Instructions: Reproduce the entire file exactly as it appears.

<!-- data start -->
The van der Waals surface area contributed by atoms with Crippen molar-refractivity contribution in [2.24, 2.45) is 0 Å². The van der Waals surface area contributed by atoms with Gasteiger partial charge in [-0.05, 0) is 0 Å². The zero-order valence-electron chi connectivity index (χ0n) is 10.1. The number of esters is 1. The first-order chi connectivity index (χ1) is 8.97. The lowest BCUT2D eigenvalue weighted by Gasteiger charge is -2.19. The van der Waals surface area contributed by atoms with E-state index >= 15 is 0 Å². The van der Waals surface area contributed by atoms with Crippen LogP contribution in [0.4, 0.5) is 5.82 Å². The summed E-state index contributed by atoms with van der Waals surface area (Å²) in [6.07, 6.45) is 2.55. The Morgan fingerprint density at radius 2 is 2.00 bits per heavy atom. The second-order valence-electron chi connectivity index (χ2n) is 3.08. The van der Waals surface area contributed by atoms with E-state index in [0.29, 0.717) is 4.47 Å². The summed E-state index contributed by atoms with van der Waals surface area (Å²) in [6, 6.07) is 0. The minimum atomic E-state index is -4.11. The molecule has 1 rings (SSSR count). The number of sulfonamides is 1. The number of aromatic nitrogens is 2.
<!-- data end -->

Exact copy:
The van der Waals surface area contributed by atoms with Crippen molar-refractivity contribution in [2.24, 2.45) is 0 Å². The van der Waals surface area contributed by atoms with Gasteiger partial charge in [-0.05, 0) is 0 Å². The zero-order valence-electron chi connectivity index (χ0n) is 10.1. The number of esters is 1. The first-order chi connectivity index (χ1) is 8.97. The lowest BCUT2D eigenvalue weighted by Gasteiger charge is -2.19. The van der Waals surface area contributed by atoms with E-state index >= 15 is 0 Å². The van der Waals surface area contributed by atoms with Crippen LogP contribution in [0.4, 0.5) is 5.82 Å². The summed E-state index contributed by atoms with van der Waals surface area (Å²) in [6.07, 6.45) is 2.55. The Morgan fingerprint density at radius 2 is 2.00 bits per heavy atom. The second-order valence-electron chi connectivity index (χ2n) is 3.08. The van der Waals surface area contributed by atoms with E-state index in [0.29, 0.717) is 4.47 Å². The summed E-state index contributed by atoms with van der Waals surface area (Å²) in [6, 6.07) is 0. The minimum atomic E-state index is -4.11. The molecule has 1 rings (SSSR count). The number of sulfonamides is 1. The number of aromatic nitrogens is 2.